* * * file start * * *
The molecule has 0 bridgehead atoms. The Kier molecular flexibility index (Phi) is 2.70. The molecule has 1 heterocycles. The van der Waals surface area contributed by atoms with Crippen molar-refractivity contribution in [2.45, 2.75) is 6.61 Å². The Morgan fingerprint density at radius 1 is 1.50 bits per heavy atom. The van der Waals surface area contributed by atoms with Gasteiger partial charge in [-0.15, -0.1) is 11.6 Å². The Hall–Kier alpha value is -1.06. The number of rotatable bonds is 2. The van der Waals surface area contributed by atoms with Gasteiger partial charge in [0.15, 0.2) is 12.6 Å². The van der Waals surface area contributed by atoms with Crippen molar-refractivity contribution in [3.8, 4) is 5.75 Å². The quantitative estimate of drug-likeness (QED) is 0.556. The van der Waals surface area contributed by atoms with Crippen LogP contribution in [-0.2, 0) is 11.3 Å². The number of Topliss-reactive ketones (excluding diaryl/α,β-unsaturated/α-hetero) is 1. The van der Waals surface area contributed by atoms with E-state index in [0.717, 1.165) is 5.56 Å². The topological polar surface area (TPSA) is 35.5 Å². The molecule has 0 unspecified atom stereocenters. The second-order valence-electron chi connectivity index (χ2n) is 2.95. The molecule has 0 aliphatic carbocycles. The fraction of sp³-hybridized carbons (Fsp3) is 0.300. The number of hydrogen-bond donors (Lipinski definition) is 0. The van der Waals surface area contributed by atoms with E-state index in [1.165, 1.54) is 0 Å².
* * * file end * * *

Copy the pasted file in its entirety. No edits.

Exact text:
The molecule has 0 bridgehead atoms. The Kier molecular flexibility index (Phi) is 2.70. The molecule has 1 heterocycles. The van der Waals surface area contributed by atoms with Crippen molar-refractivity contribution in [2.45, 2.75) is 6.61 Å². The Morgan fingerprint density at radius 1 is 1.50 bits per heavy atom. The van der Waals surface area contributed by atoms with Gasteiger partial charge in [-0.15, -0.1) is 11.6 Å². The Hall–Kier alpha value is -1.06. The number of rotatable bonds is 2. The van der Waals surface area contributed by atoms with Gasteiger partial charge in [0.15, 0.2) is 12.6 Å². The van der Waals surface area contributed by atoms with Crippen molar-refractivity contribution in [3.8, 4) is 5.75 Å². The quantitative estimate of drug-likeness (QED) is 0.556. The van der Waals surface area contributed by atoms with Crippen LogP contribution in [-0.2, 0) is 11.3 Å². The number of Topliss-reactive ketones (excluding diaryl/α,β-unsaturated/α-hetero) is 1. The van der Waals surface area contributed by atoms with E-state index in [0.717, 1.165) is 5.56 Å². The topological polar surface area (TPSA) is 35.5 Å². The molecule has 0 unspecified atom stereocenters. The second-order valence-electron chi connectivity index (χ2n) is 2.95. The molecule has 0 aliphatic carbocycles. The fraction of sp³-hybridized carbons (Fsp3) is 0.300. The number of hydrogen-bond donors (Lipinski definition) is 0. The van der Waals surface area contributed by atoms with E-state index in [1.165, 1.54) is 0 Å².